For more than 50 years, the Philippine insurgent group the New People’s Army has sought to foment a communist revolution in the rural regions across the country. The group has sustained itself by recruiting or coercing the support of local villages within designated regional commands.

But just as the group was about to celebrate its anniversary in March, the Philippine’s government suddenly dissolved the longstanding negotiations for dealing with the insurgent group’s political wing, known as the National Democratic Front. Instead of dealing with the whole, the authorities in Manila sought to exploit the distinctly local qualities of the insurgency by holding a series of peace talks across the various regions.

Instead of dealing with the whole, the authorities in Manila sought to exploit the distinctly local qualities of the insurgency.

Such localised talks have the potential to open communication between the government and regional NPA commands. In turn, this could reduce violence by lowering barriers to surrender and carefully reintegrating former rebels.

Since the NPA was founded in in 1969, approximately 40,000 people were killed over the course of the insurgency. Boasting an estimated membership of 26,000 fighters towards the end of President Ferdinand Marcos’ dictatorship in the 1980s, the insurgency suffered defections and purges as a consequence of its internal rectification campaign known as the “Second Great Rectification Movement”. Current military estimates place the strength of the NPA at around 4,000 fighters.

For this latest drive for peace to succeed, extensive dialogue between local commands and representatives of the national government is essential; enticing rebels away from their commands with inducements can winnow the ranks of the NPA, but cannot end the insurgency. Without negotiated agreements to disband, disarm, and reintegrate guerrillas into civilian life, the government risks exacerbating the conflict by adding to the surplus of private armed groups plaguing the Philippines.

The approach is not entirely new. After the collapse of negotiations in 2013 due to alleged NPA atrocities and the resulting incarceration of communist leaders, President Benigno Aquino announced a “new approach” involving localised talks. Unfortunately, Aquino did not pursue a coherent strategy and did not succeed. Nevertheless, the legacy of Aquino’s efforts survived through local development programs, including PAyapa at MAsaganang PamayaNAn (PAMANA), which went on to become an important tool under the Duterte administration.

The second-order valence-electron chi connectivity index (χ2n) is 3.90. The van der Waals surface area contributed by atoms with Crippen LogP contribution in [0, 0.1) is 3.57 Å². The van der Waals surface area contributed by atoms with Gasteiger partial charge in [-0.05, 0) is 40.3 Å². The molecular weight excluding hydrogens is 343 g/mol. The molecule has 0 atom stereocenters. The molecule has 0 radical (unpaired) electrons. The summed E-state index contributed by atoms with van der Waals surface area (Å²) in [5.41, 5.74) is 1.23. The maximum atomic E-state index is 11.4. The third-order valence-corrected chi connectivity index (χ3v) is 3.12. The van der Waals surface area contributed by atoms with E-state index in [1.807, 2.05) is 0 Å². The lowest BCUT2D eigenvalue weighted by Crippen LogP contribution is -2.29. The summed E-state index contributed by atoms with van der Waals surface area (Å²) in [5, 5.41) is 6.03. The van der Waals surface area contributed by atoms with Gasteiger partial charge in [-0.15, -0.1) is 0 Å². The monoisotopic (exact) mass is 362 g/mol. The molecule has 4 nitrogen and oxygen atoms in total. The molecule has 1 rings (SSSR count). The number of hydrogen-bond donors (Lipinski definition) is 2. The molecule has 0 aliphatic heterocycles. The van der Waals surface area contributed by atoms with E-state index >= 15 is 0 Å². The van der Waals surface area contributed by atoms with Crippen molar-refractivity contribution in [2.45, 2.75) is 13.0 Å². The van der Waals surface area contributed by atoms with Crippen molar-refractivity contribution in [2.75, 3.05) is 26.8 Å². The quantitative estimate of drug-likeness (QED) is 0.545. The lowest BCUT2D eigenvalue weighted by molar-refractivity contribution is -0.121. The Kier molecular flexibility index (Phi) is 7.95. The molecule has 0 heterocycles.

PAMANA is a “complementary track” to peace negotiations under the Office of the Presidential Adviser on the Peace Process (OPAPP). The focus is on improving governance, reducing poverty, and empowering conflict sensitive or affected communities. Under Duterte, these efforts were combined into what was termed an Enhanced Comprehensive Local Integration Program (E-CLIP), and based on military reporting, 423 NPA fighters and supporters surrendered to avail themselves of E-CLIP and other programs in the regions of CARAGA and Northern Mindanao within the first 3 months of 2019. Further, thousands of fighters and unarmed NPA supporters were reported to have surrendered in the months leading up to December 2018.

Unsurprisingly, the political wing of the NPA is opposed to localised peace talks. Jose Maria (Joma) Sison, the founder and chairman of the Communist Party of the Philippines has derided localised talks as a cynical ploy by the Duterte administration to divide and conquer the NPA, and delegitimize the National Democratic Front. Joma has consistently argued that localised talks and livelihood assistance programs for those who surrender are “a waste of funds” that actually profit local officials receiving public monies for fake surrenders.

Scepticism of the number of NPA fighters surrendering is warranted, given the NPA continues to fight, and in the absence of publicly-available data on the number of NPA recruited versus those killed in action, detained, or who surrender. The National Democratic Front remains confident in the strength and integrity of the insurgency group.

Nevertheless, the government has successfully negotiated the surrender of NPA splinter groups in the past with mixed results. The Revolutionary Proletarian Army–Alex Bongcayao Brigade (RPA-ABB) split from the communist mainstream in 1995, and signed a peace agreement with the government in 2000 (although without actually disarming or disbanding due to unresolved issues). While a final agreement is currently undergoing review, outbursts of fighting between the rival Communist groups remain common, particularly on Negros, the country’s fourth largest island.

There are plenty of lessons to draw from decades of experience. Most obviously, negotiators and the Duterte administration should see localised talks as a complement to broader talks with the National Democratic Front, rather than a substitute. Local talks should not serve as an excuse for the Duterte administration to disengage from the peace process entirely.